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OOC General D20 and Tabletop RPG Discussion Thread

Discussion in 'Role Playing Resource' started by LightWarden, Mar 5, 2005.

Moderators: Penguinator, Ramza
  1. Saintheart Chosen One

    Member Since:
    Dec 16, 2000
    star 6
    And like I said, I'll pay it. I'm in Australia, remember? My exchange rate trumps yours and that of the EU combined. :p :p :p Tell them it's my little contribution to America's great economic fightback! [face_flag]
  2. DarthXan318 Manager Emeritus

    Member Since:
    Sep 12, 2002
    star 6
    So I feel myself wanting to go back to basics with D&D.

    Anyone wanna play Tomb of Horrors? :p
  3. Ramza JC Head Admin and RPF Manager

    Administrator
    Member Since:
    Jul 13, 2008
    star 7
    Sure, I'm gam-

    Oh.


    Oh god.





    [image=http://cf.geekdo-images.com/images/pic1114807.png]




    :_|



    [image=http://i491.photobucket.com/albums/rr277/kadield/FetalPosition.jpg]
  4. Saintheart Chosen One

    Member Since:
    Dec 16, 2000
    star 6
    I can dig that!*















































    * Provided I am given access to all WOTC materials, Dragon supplements, and third party supplmenets with which to make a Pun-Pun build. Only then will I be confident enough to stride in. :D

    I could dig it, though! :)
  5. Ramza JC Head Admin and RPF Manager

    Administrator
    Member Since:
    Jul 13, 2008
    star 7
    Not even Pun-Pun will save you from the sphere, fool!
  6. LightWarden Force Ghost

    Member Since:
    Oct 11, 2001
    star 4
  7. Saintheart Chosen One

    Member Since:
    Dec 16, 2000
    star 6
    It's that time of the month again.

    ...No, I meant it's time to have a look at another RPG system I located out on the Interwebs. And the one I've got in mind is something that's of interest to me because it engages some of my interests and would be a unique challenge to run in a PbP forum -- almost a reversal of the traditional OOC/IC model. And it requires no dice, just (in FtF gaming) just a bunch of index cards (see below for how this can be addressed in PbP).

    Meet Microscope, released back in August 2011 or so, by a guy named Ben Robbins. If you had to sum up the RPG, it's essentially "four people get together and construct a saga according to the rules of this RPG". There's no GM as such. Basically, the (up to four, five) players agree on a general premise that will be the subject of your saga, agree on certain things that can be excluded and included, agree an end point and a start point, and then you begin, turn by turn, player by player, to construct that history. You're free to move forward or backward in the timeline, and free to zoom in on almost any historical event and roleplay it out. You can go as long or as short as you want.

    The creator runs through a summary of how the game works here, which I'd encourage people to take a look at, but the basic setup comes down to this:

    Your history eventually is arranged in a fractal form -- periods, within which are any number of events, within which are any number of scenes. The cool part being that you can drill down into it as far as you like, you don't have to specify a given number of events or scenes.

    (1) Agree a big picture: e.g. "An ancient empire rises and falls". "Refugees carve out new life in a distant land". Do not go into heavy details. Just a concept that describes a direction will do.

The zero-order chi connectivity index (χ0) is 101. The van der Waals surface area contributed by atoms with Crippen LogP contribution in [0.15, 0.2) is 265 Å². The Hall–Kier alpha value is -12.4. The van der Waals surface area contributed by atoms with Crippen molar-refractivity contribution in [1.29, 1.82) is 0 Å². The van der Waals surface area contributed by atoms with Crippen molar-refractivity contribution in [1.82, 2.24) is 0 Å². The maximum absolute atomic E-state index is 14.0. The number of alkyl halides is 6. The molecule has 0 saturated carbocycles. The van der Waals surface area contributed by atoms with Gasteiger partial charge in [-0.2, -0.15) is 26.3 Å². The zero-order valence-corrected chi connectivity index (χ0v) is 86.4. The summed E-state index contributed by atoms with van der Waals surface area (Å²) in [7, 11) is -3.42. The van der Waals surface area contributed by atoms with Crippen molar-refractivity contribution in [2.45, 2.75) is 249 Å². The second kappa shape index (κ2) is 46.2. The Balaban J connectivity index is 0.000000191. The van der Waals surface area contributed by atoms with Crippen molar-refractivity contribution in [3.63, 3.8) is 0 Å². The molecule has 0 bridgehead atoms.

(2) Agree the bookends of the history: Big chunks of history are "periods" in Microscope, and that is, specify two periods of history -- and indicate whether it is a "light" period or a "dark" period. Describe how your history begins and ends. These are your starting and ending Periods, the bookends of your history. You?ll add more Periods later on, but everything will be between these points. To make a period, you...
    a) Agree on a short description for each Period, just a few sentences or a paragraph at most, painting a clear picture of what happens during that time.
    b) Decide whether each description is Light or Dark, whether what happens during that Period is generally happy or tragic. This is the Tone of each Period. The Tone of the starting and ending Period do not have to match.

    Say we pick "refugees carve out new life in a distant land" as the big picture. We might then agree the commencing period of that saga is "Refugees suffer religious persecution in their homeland" and specify that it's a dark period. We might then say the ending period of that saga is "Refugees crown their first king in their homeland, having created a place for themselves., and specify it's a light period.

    The attraction of the idea is that you could just as easily take these same two events and give them opposite tones: light for dark -- it's a happy time that the refugees in question suffer persecution, since their religion is brutal, and dark as hell when they crown their first king because they're going to spread their evil all over the world. It all depends on the group. Or you could just as easily take entirely different events, or even turn the beginning and ending periods into each other -- crown their first king, end with them fleeing religious persecution.

    You now know how the history begins and ends (and in FtF you'd record it on index cards) but you have no idea what happens in between.

    (3) Create the history's Palette -- The Palette is a list of things the players agree to reserve the right to include or, conversely, outright ban. It gets everyone on the same page about what belongs in the history and what doesn?t. You make two co
  8. Ramza JC Head Admin and RPF Manager

    Administrator
    Member Since:
    Jul 13, 2008
    star 7
    Sounds pretty damn cool, honestly, but... uh... how exactly is that something that requires a system?[face_thinking]
  9. Saintheart Chosen One

    Member Since:
    Dec 16, 2000
    star 6
    I'm making little sense because I've just had two painkillers, but they are not contributing to my enthusiasm in any event. :D

    EDIT: You know what? Just read the two posts below. :D
  10. Saintheart Chosen One

    Member Since:
    Dec 16, 2000
    star 6
    Actually, I found a tract where Robbins defends the RPG as to why people shouldn't just go stone soup:

    If the game was just players taking turns making stuff up by themselves, it wouldn?t be very interesting and it wouldn?t be much of a game. Instead, Microscope intertwines creative independence with interdependence. One feeds the other. On the surface, you make history all by yourself: if it?s your turn, you make whatever you want, and no one else has any say unless you play a Scene. But the rules intentionally only let a player make a single layer of history at a time (or two if you?re the Lens), so you?re forced to work with what?s already on the table, building on what other players created and enticing them to explore and flesh out what you start.